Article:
Today, hundreds of cosmetics and household-products companies have turned their backs on animal testing and begun taking advantage of the many sophisticated non-animal test methods available today, which range from cell and tissue cultures to computerized “structure-activity relationship” models. For example, EPISKIN™ and EpiDerm™, multi-layered skin models made up of cultures of human skin cells, have been scientifically validated and accepted around the world as total replacements for rabbit skin corrosion studies.(16) Similarly, the cell-based “3T3 Neutral Red Uptake Phototoxicity Test” has become a widely accepted alternative to the use of guinea pigs and mice to assess sunlight-induced skin irritation.(17) PETA is urging U.S. regulatory agencies to accept these and other valid non-animal test methods as part of its “Give the Animals 5” campaign.
Where validated non-animal replacements are not yet available or fully validated, PETA lobbies companies and the government to provide the necessary funding for research and development and works closely with organizations that specialize in test-method validation, such as the European Centre for the Validation of Alternative Methods and the Institute for In Vitro Sciences to bring new non-animal test methods into the mainstream.
Compassion in Action
Compassionate consumers who boycott products that have been tested on animals play a vital role in pushing companies and government agencies to adopt more relevant and humane non-animal testing methods. Spurred by public outrage, the European Union voted to outlaw cosmetics testing on animals as well as the sale of cosmetics tested on animals by 2013.(18) To help consumers identify products that are cruelty-free, PETA’s Beauty Without Bunnies program clarifies non-animal testing terminology and procedures, compiles information on the testing policies of companies, and publishes a list of companies that have signed our statement of assurance to confirm that they do not conduct or commission animal tests of their products, ingredients, or formulations. Shoppers can support this project by purchasing products that comply with PETA’s “cruelty-free company” standard, boycotting those that don’t, and asking local stores to carry cruelty-free items.
Everyone seeking to stop animal tests should also urge government regulatory agencies to accept non-animal testing methods immediately.
(1) Organisation for Economic Co-Operation and Development, “Guidance Document on the Recognition, Assessment, and Use of Clinical Signs as Humane Endpoints for Experimental Animals Used in Safety Evaluation,” OECD Environmental Health and Safety Publications, Series on Testing and Assessment, Nov. 2000.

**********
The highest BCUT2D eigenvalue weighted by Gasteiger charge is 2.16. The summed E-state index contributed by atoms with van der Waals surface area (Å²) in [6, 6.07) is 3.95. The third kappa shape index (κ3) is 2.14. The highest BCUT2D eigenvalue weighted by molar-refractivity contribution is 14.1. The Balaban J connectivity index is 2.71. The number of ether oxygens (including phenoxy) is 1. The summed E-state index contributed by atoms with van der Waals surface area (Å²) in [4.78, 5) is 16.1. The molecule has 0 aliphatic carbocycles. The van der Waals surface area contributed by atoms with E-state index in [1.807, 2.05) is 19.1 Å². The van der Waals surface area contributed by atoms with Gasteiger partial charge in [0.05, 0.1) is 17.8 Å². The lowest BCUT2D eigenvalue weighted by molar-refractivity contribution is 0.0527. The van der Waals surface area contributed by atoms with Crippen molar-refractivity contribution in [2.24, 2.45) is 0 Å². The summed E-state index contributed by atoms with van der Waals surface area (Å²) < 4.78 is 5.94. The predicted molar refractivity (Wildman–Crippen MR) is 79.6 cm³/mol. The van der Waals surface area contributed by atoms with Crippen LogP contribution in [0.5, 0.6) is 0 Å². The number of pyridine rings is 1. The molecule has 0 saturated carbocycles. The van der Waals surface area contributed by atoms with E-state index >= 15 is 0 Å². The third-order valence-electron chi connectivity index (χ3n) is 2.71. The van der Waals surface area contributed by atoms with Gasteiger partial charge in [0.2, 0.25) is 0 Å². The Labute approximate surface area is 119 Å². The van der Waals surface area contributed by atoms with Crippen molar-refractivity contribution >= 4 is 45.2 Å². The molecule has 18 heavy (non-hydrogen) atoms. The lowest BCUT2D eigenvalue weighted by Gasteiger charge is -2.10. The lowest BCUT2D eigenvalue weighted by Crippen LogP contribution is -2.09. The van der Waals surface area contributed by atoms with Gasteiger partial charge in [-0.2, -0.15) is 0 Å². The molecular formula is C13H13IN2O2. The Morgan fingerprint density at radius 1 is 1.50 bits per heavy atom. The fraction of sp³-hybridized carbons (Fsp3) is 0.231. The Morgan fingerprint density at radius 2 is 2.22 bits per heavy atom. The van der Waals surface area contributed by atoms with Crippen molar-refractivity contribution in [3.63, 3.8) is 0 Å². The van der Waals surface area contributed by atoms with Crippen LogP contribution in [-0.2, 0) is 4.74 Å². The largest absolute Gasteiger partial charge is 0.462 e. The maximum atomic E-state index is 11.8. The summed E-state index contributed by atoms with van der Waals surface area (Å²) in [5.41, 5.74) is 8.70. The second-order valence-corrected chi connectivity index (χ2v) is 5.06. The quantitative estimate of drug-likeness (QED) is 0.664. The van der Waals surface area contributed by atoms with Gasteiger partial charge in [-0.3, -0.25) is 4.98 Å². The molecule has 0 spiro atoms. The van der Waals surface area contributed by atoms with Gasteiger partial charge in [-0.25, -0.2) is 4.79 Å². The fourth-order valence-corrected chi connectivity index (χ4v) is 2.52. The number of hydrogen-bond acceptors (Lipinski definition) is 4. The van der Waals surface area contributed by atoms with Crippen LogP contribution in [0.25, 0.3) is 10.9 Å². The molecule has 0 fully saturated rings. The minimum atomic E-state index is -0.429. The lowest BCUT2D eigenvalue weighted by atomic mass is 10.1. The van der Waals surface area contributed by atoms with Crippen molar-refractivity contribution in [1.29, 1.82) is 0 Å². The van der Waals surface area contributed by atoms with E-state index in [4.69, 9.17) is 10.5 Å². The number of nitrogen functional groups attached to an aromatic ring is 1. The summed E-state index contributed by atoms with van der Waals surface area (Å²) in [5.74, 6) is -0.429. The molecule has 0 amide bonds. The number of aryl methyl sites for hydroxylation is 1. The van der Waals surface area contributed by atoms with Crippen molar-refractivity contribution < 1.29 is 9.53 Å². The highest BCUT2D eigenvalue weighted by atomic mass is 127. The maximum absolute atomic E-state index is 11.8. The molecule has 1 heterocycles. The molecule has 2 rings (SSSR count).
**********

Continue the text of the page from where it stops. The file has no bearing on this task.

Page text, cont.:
(2) B. Ekwall, “Overview of the Final MEIC Results: II. The In Vitro-In Vivo Evaluation, Including the Selection of a Practical Battery of Cell Tests for Prediction of Acute Lethal Blood Concentrations in Humans,” Toxicology in Vitro, 13 (1999): 665-673.
(3) M.K. Robinson et al., “Non-Animal Testing Strategies for Assessment of the Skin Corrosion and Skin Irritation Potential of Ingredients and Finished Products,” Food and Chemical Toxicology, 40 (2002): 573-592.
(4) R. Roggeband et al., “Eye Irritation Responses in Rabbit and Man After Single Applications of Equal Volumes of Undiluted Model Liquid Detergent Products,” Food and Chemical Toxicology, 38 (2000): 727-734.
(5) “Validity and Ethics of the Human 4-h Patch Test as an Alternative Method to Assess Acute Skin Irritation Potential,” Contact Dermatitis, 45 (2001): 1-12.
(6) John R. Bucher, “The National Toxicology Program Rodent Bioassay,” Annals of the New York Academy of Sciences, 982 (2002): 198-207.
(7) Karen Young Kreeger, “Of Mice and Humans,” The Scientist, 27 May 1996.
(8) Carl L. Alden, “Safety Assessment for Non-Geotoxic Rodent Carcinogens: Curves, Low Dose Extrapolations, and Mechanisms in Carcinogenesis: Commentary,” Chemical Carcinogenese: Epigenetic Mechanisms and Dose Response, 9 (2000).
(9) A.M. Monro, “The Rodent Bioassay Is Being Wrongly Used to Identify ‘Carcinogens’” BELLE Newsletter, 5 (1996).
(10) U.S. Food and Drug Administration, “Animal Testing,” Office of Cosmetics and Colors Factsheet, Center for Food Safety and Applied Nutrition, 3 May 1999.
(11) “Animal Testing Policy,” Consumer Product Safety Commission, 49 FR 22522, 30 May 1984.
(12) “About Pesticides,” Environmental Protection Agency, 10 May 2004.
(13) U.S. Environmental Protection Agency, “Protecting the Public From Pesticide Residues in Food,” Pesticides: Topical & Chemical Fact Sheets, 19 May 2003.
(14) Graham Lawton, “The Quest for Valid Alternatives,” Chemistry and Industry, 19 May 1997.
(15) National Library of Medicine, “Toxicology Tutor I Basic Principles,” National Institutes of Health, 14 May 2001.
(16) National Toxicology Program, “Episkin™, EpiDerm™, and Rat Skin Transcutaneous Electrical Resistance (TER), In Vitro Test Methods for Assessing the Dermal Corrosivity Potential of Chemicals,” National Institute of Environmental Health Sciences, Aug. 2001.
(17) Michael Balls and Guy Corcelle, “Statement on the Scientific Validity of the 3T3 NRU PT Test (An In Vitro Test for Phototoxic Potential),” European Centre for the Validation of Alternative Methods, 3 Nov. 1997.
(18) The American Veterinary Medical Association, “The EU Bans Cosmetics Testing on Animals,” JAVMA News, 1 Mar. 2003.